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Q&A: John Terry and Theo Walcott's personal trainer

After Theo Walcott was left out of England’s Euro 2016 squad, he responded by hiring a fitness coach to get him in the shape of his life ahead of the new season.

The Arsenal man turned to 22-year-old personal trainer Bradley Simmonds – who also counts John Terry, Jamie Redknapp and Brendan Rodgers among his clients.

Walcott has since started the season with a bang, finding the back of the net eight times already – just four short of his tally for the whole of last term.

We caught up with Simmonds – who played for QPR before injury brought a premature end to his own football career - to find out exactly how he’s been putting him through his paces.

Hi Bradley, how did your link up with Walcott materialise?

I’ve been training John Terry and his wife for about 18 months now and I think Theo had seen my training videos with him on Instagram. He started following me on there in May and then sent me a message asking me to train him. It’s amazing how powerful Instagram and social media is.  

Which areas of fitness did he want to focus on?

Well, he hadn’t been picked for England’s Euro 2016 squad and so he wanted to do some extra work to get in great shape ahead of pre-season. He wanted to get really sharp, improve his core and upper body strength and strengthen his glutes. I gave him a programme to follow during the off-season and did sessions with him at his house. 

How often do you train him?

During the off season we were training very often, but obviously he now has games and training all through the week, so we do a session a week and he also has a programme to follow that I’ve given him. After training he’ll go to the gym, do a few core exercises, and then once a week I’ll push him and really try to improve his core and upper body strength.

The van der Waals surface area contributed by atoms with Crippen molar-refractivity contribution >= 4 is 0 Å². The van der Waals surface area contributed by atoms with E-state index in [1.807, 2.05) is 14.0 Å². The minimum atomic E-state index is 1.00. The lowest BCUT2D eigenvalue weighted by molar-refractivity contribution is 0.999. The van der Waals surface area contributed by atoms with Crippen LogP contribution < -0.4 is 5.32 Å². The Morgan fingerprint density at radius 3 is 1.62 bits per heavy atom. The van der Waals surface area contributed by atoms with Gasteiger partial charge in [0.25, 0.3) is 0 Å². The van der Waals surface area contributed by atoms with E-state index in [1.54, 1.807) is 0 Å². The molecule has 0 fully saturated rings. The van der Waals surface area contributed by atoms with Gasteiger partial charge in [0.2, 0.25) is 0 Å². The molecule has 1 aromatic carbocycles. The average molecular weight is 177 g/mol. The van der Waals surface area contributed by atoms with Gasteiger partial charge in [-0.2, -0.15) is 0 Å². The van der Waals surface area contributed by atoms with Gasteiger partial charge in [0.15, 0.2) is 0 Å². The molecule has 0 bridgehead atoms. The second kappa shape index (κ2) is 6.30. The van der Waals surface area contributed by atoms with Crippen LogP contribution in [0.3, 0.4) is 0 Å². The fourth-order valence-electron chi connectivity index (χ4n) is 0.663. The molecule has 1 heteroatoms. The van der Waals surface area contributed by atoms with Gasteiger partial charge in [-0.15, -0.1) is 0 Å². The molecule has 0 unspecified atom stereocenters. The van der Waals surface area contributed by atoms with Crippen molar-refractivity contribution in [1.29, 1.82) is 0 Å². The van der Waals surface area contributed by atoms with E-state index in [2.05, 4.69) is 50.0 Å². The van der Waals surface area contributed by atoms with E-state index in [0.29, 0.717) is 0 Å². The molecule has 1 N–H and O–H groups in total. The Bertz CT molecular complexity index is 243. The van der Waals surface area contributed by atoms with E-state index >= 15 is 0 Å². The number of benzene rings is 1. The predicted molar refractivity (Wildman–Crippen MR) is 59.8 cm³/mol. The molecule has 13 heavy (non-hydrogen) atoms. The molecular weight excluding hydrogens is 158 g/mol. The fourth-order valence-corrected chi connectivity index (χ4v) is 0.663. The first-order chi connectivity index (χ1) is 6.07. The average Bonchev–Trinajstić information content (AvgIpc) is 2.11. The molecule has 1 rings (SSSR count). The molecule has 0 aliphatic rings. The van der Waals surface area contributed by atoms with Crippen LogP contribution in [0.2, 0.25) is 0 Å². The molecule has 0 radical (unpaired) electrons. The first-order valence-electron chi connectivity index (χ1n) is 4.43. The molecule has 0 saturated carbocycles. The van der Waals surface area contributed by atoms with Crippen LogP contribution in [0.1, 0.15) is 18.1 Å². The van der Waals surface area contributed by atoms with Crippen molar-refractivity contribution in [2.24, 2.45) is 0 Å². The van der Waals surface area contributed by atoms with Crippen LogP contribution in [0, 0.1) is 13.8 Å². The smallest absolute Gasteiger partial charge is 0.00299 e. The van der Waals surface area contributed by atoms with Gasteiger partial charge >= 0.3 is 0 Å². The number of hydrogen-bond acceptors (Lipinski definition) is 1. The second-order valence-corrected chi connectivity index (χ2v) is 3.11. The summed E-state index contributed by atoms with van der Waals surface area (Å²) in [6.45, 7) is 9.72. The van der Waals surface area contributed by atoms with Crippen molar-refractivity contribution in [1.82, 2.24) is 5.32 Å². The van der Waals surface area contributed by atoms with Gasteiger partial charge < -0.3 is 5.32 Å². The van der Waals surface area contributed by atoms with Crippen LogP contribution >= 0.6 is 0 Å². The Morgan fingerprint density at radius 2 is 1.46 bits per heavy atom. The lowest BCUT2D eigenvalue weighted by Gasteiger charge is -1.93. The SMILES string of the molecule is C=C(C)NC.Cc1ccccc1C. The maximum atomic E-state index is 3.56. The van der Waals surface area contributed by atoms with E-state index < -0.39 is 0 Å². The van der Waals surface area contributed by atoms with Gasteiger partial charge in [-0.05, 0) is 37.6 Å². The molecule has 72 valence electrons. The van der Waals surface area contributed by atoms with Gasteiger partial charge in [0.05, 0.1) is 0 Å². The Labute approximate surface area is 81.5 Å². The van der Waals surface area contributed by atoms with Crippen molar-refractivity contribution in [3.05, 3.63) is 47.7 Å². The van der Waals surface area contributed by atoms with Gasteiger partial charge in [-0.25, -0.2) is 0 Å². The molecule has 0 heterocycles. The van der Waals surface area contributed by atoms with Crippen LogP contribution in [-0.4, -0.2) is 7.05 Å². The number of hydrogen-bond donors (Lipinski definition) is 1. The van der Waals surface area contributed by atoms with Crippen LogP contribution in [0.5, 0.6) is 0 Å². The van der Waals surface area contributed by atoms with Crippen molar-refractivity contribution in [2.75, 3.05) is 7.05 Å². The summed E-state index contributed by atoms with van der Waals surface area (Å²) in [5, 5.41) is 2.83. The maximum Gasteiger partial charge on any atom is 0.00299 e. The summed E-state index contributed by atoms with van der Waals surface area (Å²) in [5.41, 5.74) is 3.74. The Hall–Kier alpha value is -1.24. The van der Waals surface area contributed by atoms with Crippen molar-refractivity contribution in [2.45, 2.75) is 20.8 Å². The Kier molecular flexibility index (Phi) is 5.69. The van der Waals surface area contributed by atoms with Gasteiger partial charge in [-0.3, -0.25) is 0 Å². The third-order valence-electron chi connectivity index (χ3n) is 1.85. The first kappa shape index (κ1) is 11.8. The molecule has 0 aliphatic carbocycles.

Can you talk us through a typical session with Walcott?

We always start with a fast walk or a jog for five minutes to get his heart rate up and also a few mobility exercises to prepare him for the hard training. Core strength is really important for Theo’s game because he does a lot of twisting and turning at speed, so we do exercises that target this area. 

The first exercise we’ll do is bodyweight planks, which he’ll hold for two minutes. Then we increase the difficulty with weighted planks. – he’ll have a 20kg plate on his back, before moving on to the TRX cables, which are a great tool to isolate the core muscles.

What sort of exercises does he do for his upper body?

Different variations of press-ups. You have wide press-ups, a diamond press-up, you can add a weight on his back and use TRX. When you do press-ups with a TRX, it makes it slightly harder and really works your core. We also do wide pull-ups for his back – mainly all bodyweight exercises.

Do you do work to strengthen his lower body?

Because his legs are so exhausted from his football, the last thing I want to do is add to that fatigue. To avoid that we do lots of slow, controlled movements, for example weighted lunges, to target the glutes and hamstrings. Theo’s had a few hamstring injuries in the past so we have tried to strengthen his glutes to avoid those injuries. 

Is it a balancing act getting him stronger, while maintaining his speed?

Yeah, that’s one thing I’ve learnt from my own experience. I tore my ACL [anterior cruciate knee ligament] and then I started hitting the weights hard and going on the bench press every day. I came back so stiff and heavy. 

Theo is fast, so it’s important we don’t lose that pace. That’s why we do lots of body weight stuff and exercises using low weights and high repetitions. I don’t want him to look like a rugby player. It’s the same with John Terry – Premier League strikers are very quick and agile – he needs to be able move well.

We see so many players doing extra training sessions on Instagram – do you think you have to do extra work now to become a top player?

I really do, I think it really started with [Cristiano] Ronaldo. Everyone has seen how hard he’s worked and what he’s gone on to achieve and they want the same. When you look at Theo, he’s put in the extra work and had a wonderful start to the season. 

It doesn’t just help with your physical state; I think it helps your mentality and confidence as well. If you know you’ve done that extra work, it puts you in a good mindset. 

Theo isn’t thinking about his next game when he’s with me, he’s thinking about the training, so it’s a good distraction as well. I was speaking to John Terry about it and he said it really helps his mindset when he knows he’s got the extra work in the bank, particularly when he’s been out injured.